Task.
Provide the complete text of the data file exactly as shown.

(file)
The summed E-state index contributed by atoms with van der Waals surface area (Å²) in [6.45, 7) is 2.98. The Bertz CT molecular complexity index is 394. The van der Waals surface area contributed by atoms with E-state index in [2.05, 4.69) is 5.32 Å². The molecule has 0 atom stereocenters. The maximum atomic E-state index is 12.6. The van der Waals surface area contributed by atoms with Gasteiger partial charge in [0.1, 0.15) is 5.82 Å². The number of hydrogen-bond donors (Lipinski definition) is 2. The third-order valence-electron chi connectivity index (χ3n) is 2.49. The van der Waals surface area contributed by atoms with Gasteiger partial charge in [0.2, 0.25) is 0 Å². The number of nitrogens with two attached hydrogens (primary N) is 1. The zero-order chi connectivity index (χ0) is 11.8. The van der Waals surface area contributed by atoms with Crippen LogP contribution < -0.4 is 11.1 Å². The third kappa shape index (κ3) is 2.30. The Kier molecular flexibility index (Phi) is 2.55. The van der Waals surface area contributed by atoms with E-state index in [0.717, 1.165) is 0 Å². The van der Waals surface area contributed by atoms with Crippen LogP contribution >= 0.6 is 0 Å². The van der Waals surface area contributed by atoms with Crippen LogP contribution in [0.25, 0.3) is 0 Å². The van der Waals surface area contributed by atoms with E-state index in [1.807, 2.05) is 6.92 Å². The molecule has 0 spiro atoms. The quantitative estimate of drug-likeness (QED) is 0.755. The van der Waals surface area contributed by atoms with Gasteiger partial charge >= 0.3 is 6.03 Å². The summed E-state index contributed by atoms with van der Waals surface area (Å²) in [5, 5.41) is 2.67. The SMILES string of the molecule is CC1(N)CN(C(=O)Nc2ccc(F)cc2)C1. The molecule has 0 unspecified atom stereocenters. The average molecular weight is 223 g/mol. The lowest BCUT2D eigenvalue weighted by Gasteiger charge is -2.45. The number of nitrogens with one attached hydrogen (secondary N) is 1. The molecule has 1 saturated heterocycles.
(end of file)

The summed E-state index contributed by atoms with van der Waals surface area (Å²) in [6.45, 7) is 2.98. The Bertz CT molecular complexity index is 394. The van der Waals surface area contributed by atoms with E-state index in [2.05, 4.69) is 5.32 Å². The molecule has 0 atom stereocenters. The maximum atomic E-state index is 12.6. The van der Waals surface area contributed by atoms with Gasteiger partial charge in [0.1, 0.15) is 5.82 Å². The number of hydrogen-bond donors (Lipinski definition) is 2. The third-order valence-electron chi connectivity index (χ3n) is 2.49. The van der Waals surface area contributed by atoms with Gasteiger partial charge in [0.2, 0.25) is 0 Å². The number of nitrogens with two attached hydrogens (primary N) is 1. The zero-order chi connectivity index (χ0) is 11.8. The van der Waals surface area contributed by atoms with Crippen LogP contribution < -0.4 is 11.1 Å². The third kappa shape index (κ3) is 2.30. The Kier molecular flexibility index (Phi) is 2.55. The van der Waals surface area contributed by atoms with E-state index in [0.717, 1.165) is 0 Å². The van der Waals surface area contributed by atoms with Crippen LogP contribution >= 0.6 is 0 Å². The van der Waals surface area contributed by atoms with Crippen LogP contribution in [0.25, 0.3) is 0 Å². The van der Waals surface area contributed by atoms with E-state index in [1.807, 2.05) is 6.92 Å². The molecule has 0 spiro atoms. The quantitative estimate of drug-likeness (QED) is 0.755. The van der Waals surface area contributed by atoms with Gasteiger partial charge >= 0.3 is 6.03 Å². The summed E-state index contributed by atoms with van der Waals surface area (Å²) in [5, 5.41) is 2.67. The SMILES string of the molecule is CC1(N)CN(C(=O)Nc2ccc(F)cc2)C1. The molecule has 0 unspecified atom stereocenters. The average molecular weight is 223 g/mol. The lowest BCUT2D eigenvalue weighted by Gasteiger charge is -2.45. The number of nitrogens with one attached hydrogen (secondary N) is 1. The molecule has 1 saturated heterocycles.